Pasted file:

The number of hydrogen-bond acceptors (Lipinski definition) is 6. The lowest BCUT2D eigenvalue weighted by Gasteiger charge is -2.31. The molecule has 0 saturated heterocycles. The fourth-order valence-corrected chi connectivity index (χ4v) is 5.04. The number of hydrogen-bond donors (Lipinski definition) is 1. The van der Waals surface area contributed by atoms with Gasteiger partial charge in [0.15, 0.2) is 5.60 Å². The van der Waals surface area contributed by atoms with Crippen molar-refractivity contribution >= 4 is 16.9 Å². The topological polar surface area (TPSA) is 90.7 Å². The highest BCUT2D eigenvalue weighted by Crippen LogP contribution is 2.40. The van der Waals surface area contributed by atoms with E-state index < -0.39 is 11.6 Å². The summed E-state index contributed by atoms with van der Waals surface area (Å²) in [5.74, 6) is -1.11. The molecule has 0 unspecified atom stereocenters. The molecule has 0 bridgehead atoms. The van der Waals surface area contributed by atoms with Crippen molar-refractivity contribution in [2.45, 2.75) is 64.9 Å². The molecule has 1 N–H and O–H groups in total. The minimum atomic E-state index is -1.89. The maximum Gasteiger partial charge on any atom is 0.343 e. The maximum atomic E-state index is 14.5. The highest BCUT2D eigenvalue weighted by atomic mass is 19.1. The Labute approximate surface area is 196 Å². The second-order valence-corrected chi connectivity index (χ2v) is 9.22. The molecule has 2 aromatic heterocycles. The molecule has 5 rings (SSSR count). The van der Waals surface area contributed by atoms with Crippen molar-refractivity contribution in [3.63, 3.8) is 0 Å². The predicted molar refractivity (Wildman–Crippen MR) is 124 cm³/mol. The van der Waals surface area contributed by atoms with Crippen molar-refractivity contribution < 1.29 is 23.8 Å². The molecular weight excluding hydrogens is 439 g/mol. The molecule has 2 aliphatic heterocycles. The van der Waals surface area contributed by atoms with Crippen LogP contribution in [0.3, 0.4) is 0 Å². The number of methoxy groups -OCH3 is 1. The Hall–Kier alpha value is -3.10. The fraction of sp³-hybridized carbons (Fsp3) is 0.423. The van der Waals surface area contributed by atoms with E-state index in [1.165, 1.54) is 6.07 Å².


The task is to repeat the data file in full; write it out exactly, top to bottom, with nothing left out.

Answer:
The number of hydrogen-bond acceptors (Lipinski definition) is 6. The lowest BCUT2D eigenvalue weighted by Gasteiger charge is -2.31. The molecule has 0 saturated heterocycles. The fourth-order valence-corrected chi connectivity index (χ4v) is 5.04. The number of hydrogen-bond donors (Lipinski definition) is 1. The van der Waals surface area contributed by atoms with Gasteiger partial charge in [0.15, 0.2) is 5.60 Å². The van der Waals surface area contributed by atoms with Crippen molar-refractivity contribution >= 4 is 16.9 Å². The topological polar surface area (TPSA) is 90.7 Å². The highest BCUT2D eigenvalue weighted by Crippen LogP contribution is 2.40. The van der Waals surface area contributed by atoms with E-state index < -0.39 is 11.6 Å². The summed E-state index contributed by atoms with van der Waals surface area (Å²) in [5.74, 6) is -1.11. The molecule has 0 unspecified atom stereocenters. The molecule has 0 bridgehead atoms. The van der Waals surface area contributed by atoms with Crippen molar-refractivity contribution in [2.45, 2.75) is 64.9 Å². The molecule has 1 N–H and O–H groups in total. The minimum atomic E-state index is -1.89. The maximum Gasteiger partial charge on any atom is 0.343 e. The maximum atomic E-state index is 14.5. The highest BCUT2D eigenvalue weighted by atomic mass is 19.1. The Labute approximate surface area is 196 Å². The second-order valence-corrected chi connectivity index (χ2v) is 9.22. The molecule has 2 aromatic heterocycles. The molecule has 5 rings (SSSR count). The van der Waals surface area contributed by atoms with Crippen molar-refractivity contribution in [3.63, 3.8) is 0 Å². The predicted molar refractivity (Wildman–Crippen MR) is 124 cm³/mol. The van der Waals surface area contributed by atoms with Crippen molar-refractivity contribution < 1.29 is 23.8 Å². The molecular weight excluding hydrogens is 439 g/mol. The molecule has 2 aliphatic heterocycles. The van der Waals surface area contributed by atoms with Crippen LogP contribution in [0.3, 0.4) is 0 Å². The number of methoxy groups -OCH3 is 1. The Hall–Kier alpha value is -3.10. The fraction of sp³-hybridized carbons (Fsp3) is 0.423. The van der Waals surface area contributed by atoms with E-state index in [1.165, 1.54) is 6.07 Å².